The “Turbo S” moniker is usually reserved for very fast Porsches like the 944 Turbo S, Cayenne Turbo S, or the most impressive of the lot — the 911 Turbo S (current generation of that can do 200-plus mph). It’s the high-feature high-performance spec for serious cars. So how did a cute little Volkswagen Beetle end up with Turbo S honors?
I asked this question of a good friend as we trundled down the 710 freeway into Los Angeles the other day. We were riffing about useless garbage as usual, and he suddenly became alert and spoke with a quiet urgency I’d never seen before: “Wow. That’s a Turbo S.”
I was confused, I didn’t see a 911 anywhere. “What do you mean Turbo S?”
“It’s right there!”
His finger pointed out of the windshield to a weird-looking Volkswagen New Beetle, with a frowny sort of rear bumper. It was slowly getting away in the LA traffic. “Get close to it,” my passenger exclaimed. I floored my Volkswagen GTI to catch up to the Beetle. As I approached it, I’ll be damned but it had a real Turbo S badge on it. Not an AutoZone special, a bonafide Turbo S Porsche-looking script on the trunk. What a weird car!
My friend could tell it from a mile away because of its unique front and rear bumper treatment, along with the front alien spider eyes. When I got home, I looked into the Beetle Turbo S and found out that it was actually pretty cool. Naturally, I’m here to share my findings with you.
Underneath the skin of the New Beetle exists the VW Group A4 platform, otherwise known as PQ34. It’s the same platform that is underneath the Mk4 Golf and Jetta, and the Mk1 Audi TT. The New Beetle came with a few engine options in the U.S., namely the 2.0 naturally aspirated engine, the 2.5 inline-five, the 1.8T 20-valve turbo-four, and a 1.9 TDI engine. The Turbo S had the troublesome 1.8T.
In 2002, deep into the New Beetle’s lifespan, Volkswagen took the 1.8-liter turbocharged engine and gave it a slight re-tune, and upped boost pressure by about 3 psi to 11.6. This resulted in a power bump to 180 horsepower and 173 lb-ft of torque, which was a big increase from the stock figured of 150 HP and 162 lb-ft respectively. Not world-shattering output, but definitely enough to make an appreciable difference.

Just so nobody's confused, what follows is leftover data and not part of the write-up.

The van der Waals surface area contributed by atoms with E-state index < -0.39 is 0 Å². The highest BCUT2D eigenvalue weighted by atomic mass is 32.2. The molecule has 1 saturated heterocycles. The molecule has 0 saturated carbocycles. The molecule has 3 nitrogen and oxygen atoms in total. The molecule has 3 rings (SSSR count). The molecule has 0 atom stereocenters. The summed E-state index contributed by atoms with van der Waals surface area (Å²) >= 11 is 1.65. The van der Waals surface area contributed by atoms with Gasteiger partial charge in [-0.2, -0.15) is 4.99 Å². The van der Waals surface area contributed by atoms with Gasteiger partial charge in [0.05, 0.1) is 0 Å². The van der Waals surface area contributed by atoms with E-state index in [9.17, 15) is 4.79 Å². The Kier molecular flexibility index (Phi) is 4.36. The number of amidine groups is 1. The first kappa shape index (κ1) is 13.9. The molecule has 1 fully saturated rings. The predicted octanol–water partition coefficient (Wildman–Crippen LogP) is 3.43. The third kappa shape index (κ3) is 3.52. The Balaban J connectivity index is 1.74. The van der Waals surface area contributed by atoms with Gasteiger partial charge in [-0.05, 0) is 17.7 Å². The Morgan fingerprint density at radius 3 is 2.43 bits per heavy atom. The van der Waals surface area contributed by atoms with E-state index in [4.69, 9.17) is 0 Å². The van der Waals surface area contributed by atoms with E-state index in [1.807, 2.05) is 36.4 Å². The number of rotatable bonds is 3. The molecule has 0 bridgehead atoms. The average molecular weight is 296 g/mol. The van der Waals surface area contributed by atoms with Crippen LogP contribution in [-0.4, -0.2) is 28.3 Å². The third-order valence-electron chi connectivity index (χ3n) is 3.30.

For context, here are a few other Turbo S horsepower claims from Porsche history via Excellence Magazine’s spec sheet archives:
- 944 Turbo S: 250 HP (1988)
- 911 Turbo S: 322 HP (1992)
- Beetle Turbo S: 180 HP (2002)
- 911 Turbo S: 444 HP (2005)
- Cayenne Turbo S: 550 HP (2009)
- 911 Turbo S: 530 HP (2010)
Car journalist Tony Swan’s 2002 review of the Beetle Turbo S is still up on Car and Driver’s website. He clearly noticed the power but didn’t exactly seem comprehensively impressed with the car. An excerpt:
“Tramp on the gas, and it’s instantly apparent that you’re managing considerably more muscle than in any previous U.S.-market Beetle, old or new. This isn’t entirely a good thing. The ballsier New Beetle hustles from stoplight to stoplight with more authority, for sure, but applying full throttle in a lower gear requires careful attention at the helm, because torque steer is far more of an issue here than in any previous iteration of this car.”
Getting an extra 30 HP out of a modest engine is more significant than you might think — after all, it was a 20 percent power bump for this Beetle! This car was also the first application of a six-speed manual transmission by the boffins at Wolfsburg, bringing a new era of transmission codes that began with “02M.” That same gearbox with slight tweaks is still in use to this day.
The suspension got some tweaks too, to bring it in line with the contemporary Mk4 Golf GTI. The Turbo S came out to basically un-bore Beetle buyers and give it a bit of zing. Now, they’re cool and rare. I’d never even seen or heard of one until a few weeks ago. Casual research through some classified ads yielded zero for sale, though funny enough it seems that Bring-a-Trailer is auctioning one off the very week of this writing.
The Beetle Turbo S is also in in Forza Motorsport 1, and there is no higher accolade than that.